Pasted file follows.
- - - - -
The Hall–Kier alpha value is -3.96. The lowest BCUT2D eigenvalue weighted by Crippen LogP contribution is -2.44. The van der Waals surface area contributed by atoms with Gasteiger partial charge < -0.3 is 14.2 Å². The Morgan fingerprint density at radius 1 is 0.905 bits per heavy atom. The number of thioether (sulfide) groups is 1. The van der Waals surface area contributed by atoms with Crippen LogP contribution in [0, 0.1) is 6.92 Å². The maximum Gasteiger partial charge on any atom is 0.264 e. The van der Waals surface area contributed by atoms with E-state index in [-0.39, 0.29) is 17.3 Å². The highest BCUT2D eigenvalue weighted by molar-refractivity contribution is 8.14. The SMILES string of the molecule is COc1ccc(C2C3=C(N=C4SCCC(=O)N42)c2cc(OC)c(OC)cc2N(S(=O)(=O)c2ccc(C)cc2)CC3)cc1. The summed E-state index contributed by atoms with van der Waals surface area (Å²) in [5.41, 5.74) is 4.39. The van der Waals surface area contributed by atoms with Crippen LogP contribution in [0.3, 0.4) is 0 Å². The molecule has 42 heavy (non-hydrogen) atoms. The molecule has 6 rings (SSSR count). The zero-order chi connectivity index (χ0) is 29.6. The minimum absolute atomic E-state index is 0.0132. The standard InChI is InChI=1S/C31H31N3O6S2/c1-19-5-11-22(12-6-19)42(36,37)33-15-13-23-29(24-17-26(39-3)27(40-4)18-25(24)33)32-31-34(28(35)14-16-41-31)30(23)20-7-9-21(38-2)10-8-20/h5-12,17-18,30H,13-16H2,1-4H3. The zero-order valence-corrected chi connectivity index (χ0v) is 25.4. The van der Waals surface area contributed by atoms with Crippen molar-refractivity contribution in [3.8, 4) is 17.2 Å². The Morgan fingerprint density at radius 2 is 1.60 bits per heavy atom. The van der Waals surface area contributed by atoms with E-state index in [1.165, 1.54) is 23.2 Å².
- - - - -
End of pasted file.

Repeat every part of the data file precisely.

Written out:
The Hall–Kier alpha value is -3.96. The lowest BCUT2D eigenvalue weighted by Crippen LogP contribution is -2.44. The van der Waals surface area contributed by atoms with Gasteiger partial charge < -0.3 is 14.2 Å². The Morgan fingerprint density at radius 1 is 0.905 bits per heavy atom. The number of thioether (sulfide) groups is 1. The van der Waals surface area contributed by atoms with Crippen LogP contribution in [0, 0.1) is 6.92 Å². The maximum Gasteiger partial charge on any atom is 0.264 e. The van der Waals surface area contributed by atoms with E-state index in [-0.39, 0.29) is 17.3 Å². The highest BCUT2D eigenvalue weighted by molar-refractivity contribution is 8.14. The SMILES string of the molecule is COc1ccc(C2C3=C(N=C4SCCC(=O)N42)c2cc(OC)c(OC)cc2N(S(=O)(=O)c2ccc(C)cc2)CC3)cc1. The summed E-state index contributed by atoms with van der Waals surface area (Å²) in [5.41, 5.74) is 4.39. The van der Waals surface area contributed by atoms with Crippen LogP contribution in [0.3, 0.4) is 0 Å². The molecule has 42 heavy (non-hydrogen) atoms. The molecule has 6 rings (SSSR count). The zero-order chi connectivity index (χ0) is 29.6. The minimum absolute atomic E-state index is 0.0132. The standard InChI is InChI=1S/C31H31N3O6S2/c1-19-5-11-22(12-6-19)42(36,37)33-15-13-23-29(24-17-26(39-3)27(40-4)18-25(24)33)32-31-34(28(35)14-16-41-31)30(23)20-7-9-21(38-2)10-8-20/h5-12,17-18,30H,13-16H2,1-4H3. The zero-order valence-corrected chi connectivity index (χ0v) is 25.4. The van der Waals surface area contributed by atoms with Crippen molar-refractivity contribution in [3.8, 4) is 17.2 Å². The Morgan fingerprint density at radius 2 is 1.60 bits per heavy atom. The van der Waals surface area contributed by atoms with E-state index in [1.165, 1.54) is 23.2 Å².